Lately we have been subjected to Prime-ministerial statements on energy policy that jump from Snowy 2.0 to propping up aged coal-fired power stations in NSW, to government support for a new “clean” coal power station in Queensland and back to pumped hydro in Tasmania. Long term strategy seems to have gone missing.
The latest announcement is a feasibility study of pumped hydro in Tasmania supported by ARENA.
Is investing in Tasmania as the ‘battery of the nation’ likely to be a sensible idea?
Tasmania itself doesn’t need more centralised energy storage. At full capacity, our dams hold more than a year’s supply of electricity. Tasmania’s problem is lack of renewable generation, which leaves our energy security dependent on imports from Victoria and increasingly expensive gas fired electricity.
The mainland grid would certainly benefit from more large scale renewable generation backed by storage. Implementing this would require both a bipartisan consensus on closing down aged coal infrastructure and a long term policy in support of low emission renewable energy.
Sensible, bipartisan, long term planning doesn’t appear likely to break out any time soon. Even if it did, the next questions are what is the best form of storage and where should it be located?
Pumped hydro is the most cost-effective form of large scale energy storage but it requires a stable investment climate, and in some locations, significant investment in transmission infrastructure.
Snowy 2.0 does have the advantage of being well connected to the NSW and Victorian grids. If the national battery is located in Tasmania it would require a billion dollar second interconnector to the mainland.
The sorts of big national project preferred by politicians are not the only solution. Our electricity system is rapidly moving from centralised energy generation to distributed generation and storage.
CSIRO and the Australian electricity network operators have developed one of the most credible scenarios for the future of the grid.
It anticipates that by 2050, 30-45% of our electricity would come from customer owned generators. The plan identifies the need for incentives to ensure that customer battery systems provide benefits to the network as well as to customers.
A recent ANU study has identified 22,000 potential sites for off-river pumped storage around Australia in a range of sizes. Only a few of these are likely to provide viable but they offer possible advantages in being smaller investments that can address local requirements and reduce rather than increase the need for network enhancements.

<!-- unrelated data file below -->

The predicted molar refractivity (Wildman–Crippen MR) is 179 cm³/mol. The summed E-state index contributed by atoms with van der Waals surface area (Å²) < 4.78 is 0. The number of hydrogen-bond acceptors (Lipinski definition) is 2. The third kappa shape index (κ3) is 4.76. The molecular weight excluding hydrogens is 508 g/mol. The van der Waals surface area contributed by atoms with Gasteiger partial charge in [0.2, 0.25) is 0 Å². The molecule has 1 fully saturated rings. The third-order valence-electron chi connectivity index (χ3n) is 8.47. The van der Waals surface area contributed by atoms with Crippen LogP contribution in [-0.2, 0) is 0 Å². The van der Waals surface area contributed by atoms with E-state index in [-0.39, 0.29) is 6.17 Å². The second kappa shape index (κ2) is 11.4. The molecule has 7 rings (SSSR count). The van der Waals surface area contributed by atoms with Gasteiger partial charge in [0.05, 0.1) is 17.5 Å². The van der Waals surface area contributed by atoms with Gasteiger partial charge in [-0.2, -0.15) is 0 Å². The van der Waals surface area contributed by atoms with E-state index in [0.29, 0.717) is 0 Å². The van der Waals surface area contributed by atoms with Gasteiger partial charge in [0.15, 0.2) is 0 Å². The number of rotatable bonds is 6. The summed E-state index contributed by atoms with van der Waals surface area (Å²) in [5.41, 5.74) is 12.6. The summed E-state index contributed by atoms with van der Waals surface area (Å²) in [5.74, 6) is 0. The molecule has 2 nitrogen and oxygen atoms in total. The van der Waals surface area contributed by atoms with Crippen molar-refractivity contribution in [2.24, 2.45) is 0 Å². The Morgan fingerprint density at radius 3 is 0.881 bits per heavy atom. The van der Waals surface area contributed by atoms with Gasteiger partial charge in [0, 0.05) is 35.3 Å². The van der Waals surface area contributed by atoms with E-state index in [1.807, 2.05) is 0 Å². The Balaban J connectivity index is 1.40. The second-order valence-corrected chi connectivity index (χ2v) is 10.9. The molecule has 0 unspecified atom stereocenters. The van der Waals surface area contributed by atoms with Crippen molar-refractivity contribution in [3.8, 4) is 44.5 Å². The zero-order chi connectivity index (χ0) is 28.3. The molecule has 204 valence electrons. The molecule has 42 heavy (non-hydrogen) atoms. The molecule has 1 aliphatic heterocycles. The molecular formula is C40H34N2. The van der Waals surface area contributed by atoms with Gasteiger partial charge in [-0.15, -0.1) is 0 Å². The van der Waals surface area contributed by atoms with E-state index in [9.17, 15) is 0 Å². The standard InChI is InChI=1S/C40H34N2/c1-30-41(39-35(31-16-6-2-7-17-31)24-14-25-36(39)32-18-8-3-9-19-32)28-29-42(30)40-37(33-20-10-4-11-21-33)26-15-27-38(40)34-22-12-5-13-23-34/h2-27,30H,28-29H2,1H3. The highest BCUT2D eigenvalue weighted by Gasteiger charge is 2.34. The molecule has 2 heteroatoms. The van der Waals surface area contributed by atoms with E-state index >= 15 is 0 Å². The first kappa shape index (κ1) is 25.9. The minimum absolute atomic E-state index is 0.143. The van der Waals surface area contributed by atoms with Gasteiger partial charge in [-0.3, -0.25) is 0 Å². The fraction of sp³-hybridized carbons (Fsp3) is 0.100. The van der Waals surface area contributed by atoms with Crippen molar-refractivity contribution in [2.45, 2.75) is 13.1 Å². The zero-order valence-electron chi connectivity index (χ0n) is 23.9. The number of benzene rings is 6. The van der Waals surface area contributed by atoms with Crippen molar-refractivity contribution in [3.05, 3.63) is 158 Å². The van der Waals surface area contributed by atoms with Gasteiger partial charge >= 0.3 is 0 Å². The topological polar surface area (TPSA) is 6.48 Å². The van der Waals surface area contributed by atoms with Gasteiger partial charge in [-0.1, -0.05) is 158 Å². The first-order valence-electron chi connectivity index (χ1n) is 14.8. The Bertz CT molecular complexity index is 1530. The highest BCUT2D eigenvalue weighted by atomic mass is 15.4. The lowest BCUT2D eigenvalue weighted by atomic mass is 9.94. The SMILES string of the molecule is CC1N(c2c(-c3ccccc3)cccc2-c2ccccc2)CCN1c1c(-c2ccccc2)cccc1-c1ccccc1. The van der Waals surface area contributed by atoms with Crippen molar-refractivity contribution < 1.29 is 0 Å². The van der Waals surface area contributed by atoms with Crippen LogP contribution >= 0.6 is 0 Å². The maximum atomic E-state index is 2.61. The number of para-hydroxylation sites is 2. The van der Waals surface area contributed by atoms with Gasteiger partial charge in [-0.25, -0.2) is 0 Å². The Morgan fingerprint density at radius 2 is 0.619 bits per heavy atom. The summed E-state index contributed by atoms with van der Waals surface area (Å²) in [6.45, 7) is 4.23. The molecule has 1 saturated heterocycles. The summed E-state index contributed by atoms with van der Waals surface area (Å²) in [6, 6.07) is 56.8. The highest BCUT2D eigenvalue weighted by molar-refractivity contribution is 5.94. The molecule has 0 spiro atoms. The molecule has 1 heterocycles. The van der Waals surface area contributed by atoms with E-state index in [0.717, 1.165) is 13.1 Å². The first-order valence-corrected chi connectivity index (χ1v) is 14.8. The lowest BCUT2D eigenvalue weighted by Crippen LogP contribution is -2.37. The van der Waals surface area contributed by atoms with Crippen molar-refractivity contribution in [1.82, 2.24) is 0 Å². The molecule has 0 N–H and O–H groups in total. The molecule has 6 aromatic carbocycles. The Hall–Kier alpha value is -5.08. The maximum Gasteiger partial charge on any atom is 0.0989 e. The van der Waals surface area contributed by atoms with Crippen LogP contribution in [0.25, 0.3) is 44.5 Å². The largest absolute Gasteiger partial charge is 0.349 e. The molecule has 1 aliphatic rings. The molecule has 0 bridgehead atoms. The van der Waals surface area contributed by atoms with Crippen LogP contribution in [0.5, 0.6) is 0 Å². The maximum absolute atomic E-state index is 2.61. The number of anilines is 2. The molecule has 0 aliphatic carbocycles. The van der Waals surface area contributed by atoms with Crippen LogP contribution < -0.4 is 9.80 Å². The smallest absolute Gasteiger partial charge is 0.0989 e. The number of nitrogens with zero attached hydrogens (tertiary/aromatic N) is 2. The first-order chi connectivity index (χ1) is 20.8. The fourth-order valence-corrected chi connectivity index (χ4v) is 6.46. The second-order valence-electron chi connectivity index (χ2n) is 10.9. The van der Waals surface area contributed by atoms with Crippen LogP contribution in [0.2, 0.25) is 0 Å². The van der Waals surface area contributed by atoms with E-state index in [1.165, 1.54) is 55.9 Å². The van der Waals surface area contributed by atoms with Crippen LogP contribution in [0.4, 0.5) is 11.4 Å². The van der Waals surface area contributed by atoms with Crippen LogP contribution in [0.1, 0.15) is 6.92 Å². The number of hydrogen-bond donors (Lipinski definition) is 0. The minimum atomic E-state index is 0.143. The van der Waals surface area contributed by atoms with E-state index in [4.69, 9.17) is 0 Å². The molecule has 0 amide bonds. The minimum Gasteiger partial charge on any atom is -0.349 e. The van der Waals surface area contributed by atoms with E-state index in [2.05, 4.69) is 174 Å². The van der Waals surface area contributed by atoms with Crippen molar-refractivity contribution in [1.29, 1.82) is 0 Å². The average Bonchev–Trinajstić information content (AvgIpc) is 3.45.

If there is a role for large scale pumped hydro storage, is Tasmania likely to be the most cost effective place to build it?
As Everett Dirksen never actually said, “A billion here, a billion there, pretty soon, you’re talking real money”. At over $1bn for a second interconnector, $2bn for a 600 MW wind farm on King Island or over $1bn for the Robbins Island and Jim’s Plain wind farms, and Hydro Tasmania’s estimate of $5bn to build 2500 MW of pumped storage, we are talking ‘real money’.
And it is ultimately our money, whether the infrastructure is built as a regulated asset (added to our electricity bill), by government grant (our taxes) or by private investment (including our super).
Investments on this scale take the best part of a decade to plan, fund and build, and are paid for by users over a 40 year period or more.
We need to be very sure that this is the most cost effective way to meet our energy security in an electricity market where the significant trends are to increased energy efficiency, local generation and storage, and demand management.
The detailed analysis of pumped hydro funded by Hydro Tasmania and ARENA will be a welcome contribution to the public debate. But big schemes may well have had their day.
Hydro Tasmania dropped work on the King Island project and the Tamblyn report on the viability of a second interconnector was lukewarm on its viability to say the least.
My prediction is that the market will have provided decentralised solutions to the challenge of reliable, affordable clean electricity long before these big schemes see the light of day. The flurry of announcements and feasibility studies mainly serves to convince the public that the politicians are dealing with the problem.
Jack Gilding is the Executive Officer of the Tasmanian Renewable Energy Alliance but the views in this article are entirely personal. This article first appeared in The Mercury and is republished here with permission of the author,